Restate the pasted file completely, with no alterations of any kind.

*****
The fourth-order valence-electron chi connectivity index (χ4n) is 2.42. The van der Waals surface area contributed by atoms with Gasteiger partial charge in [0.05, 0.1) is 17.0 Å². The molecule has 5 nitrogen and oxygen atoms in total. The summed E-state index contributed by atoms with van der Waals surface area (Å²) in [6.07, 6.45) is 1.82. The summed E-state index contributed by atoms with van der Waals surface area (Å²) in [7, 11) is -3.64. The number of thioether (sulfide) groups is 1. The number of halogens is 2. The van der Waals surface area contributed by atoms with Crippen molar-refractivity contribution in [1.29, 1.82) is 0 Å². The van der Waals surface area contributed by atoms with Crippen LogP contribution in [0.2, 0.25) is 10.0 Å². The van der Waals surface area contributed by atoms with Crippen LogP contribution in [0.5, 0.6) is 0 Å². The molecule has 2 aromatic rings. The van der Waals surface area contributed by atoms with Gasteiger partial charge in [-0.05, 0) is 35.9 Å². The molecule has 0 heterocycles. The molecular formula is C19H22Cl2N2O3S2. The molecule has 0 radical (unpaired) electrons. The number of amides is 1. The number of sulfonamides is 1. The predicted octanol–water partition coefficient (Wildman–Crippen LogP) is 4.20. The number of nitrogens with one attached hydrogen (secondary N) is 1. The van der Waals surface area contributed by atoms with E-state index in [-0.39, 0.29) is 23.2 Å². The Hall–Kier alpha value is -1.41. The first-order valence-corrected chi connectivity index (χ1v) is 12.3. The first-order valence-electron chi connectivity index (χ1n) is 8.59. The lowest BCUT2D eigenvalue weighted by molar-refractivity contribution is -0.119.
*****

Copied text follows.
The fourth-order valence-electron chi connectivity index (χ4n) is 2.42. The van der Waals surface area contributed by atoms with Gasteiger partial charge in [0.05, 0.1) is 17.0 Å². The molecule has 5 nitrogen and oxygen atoms in total. The summed E-state index contributed by atoms with van der Waals surface area (Å²) in [6.07, 6.45) is 1.82. The summed E-state index contributed by atoms with van der Waals surface area (Å²) in [7, 11) is -3.64. The number of thioether (sulfide) groups is 1. The number of halogens is 2. The van der Waals surface area contributed by atoms with Crippen molar-refractivity contribution in [1.29, 1.82) is 0 Å². The van der Waals surface area contributed by atoms with Crippen LogP contribution in [0.2, 0.25) is 10.0 Å². The van der Waals surface area contributed by atoms with Crippen LogP contribution in [0.5, 0.6) is 0 Å². The molecule has 2 aromatic rings. The van der Waals surface area contributed by atoms with Gasteiger partial charge in [-0.05, 0) is 35.9 Å². The molecule has 0 heterocycles. The molecular formula is C19H22Cl2N2O3S2. The molecule has 0 radical (unpaired) electrons. The number of amides is 1. The number of sulfonamides is 1. The predicted octanol–water partition coefficient (Wildman–Crippen LogP) is 4.20. The number of nitrogens with one attached hydrogen (secondary N) is 1. The van der Waals surface area contributed by atoms with E-state index in [-0.39, 0.29) is 23.2 Å². The Hall–Kier alpha value is -1.41. The first-order valence-corrected chi connectivity index (χ1v) is 12.3. The first-order valence-electron chi connectivity index (χ1n) is 8.59. The lowest BCUT2D eigenvalue weighted by molar-refractivity contribution is -0.119.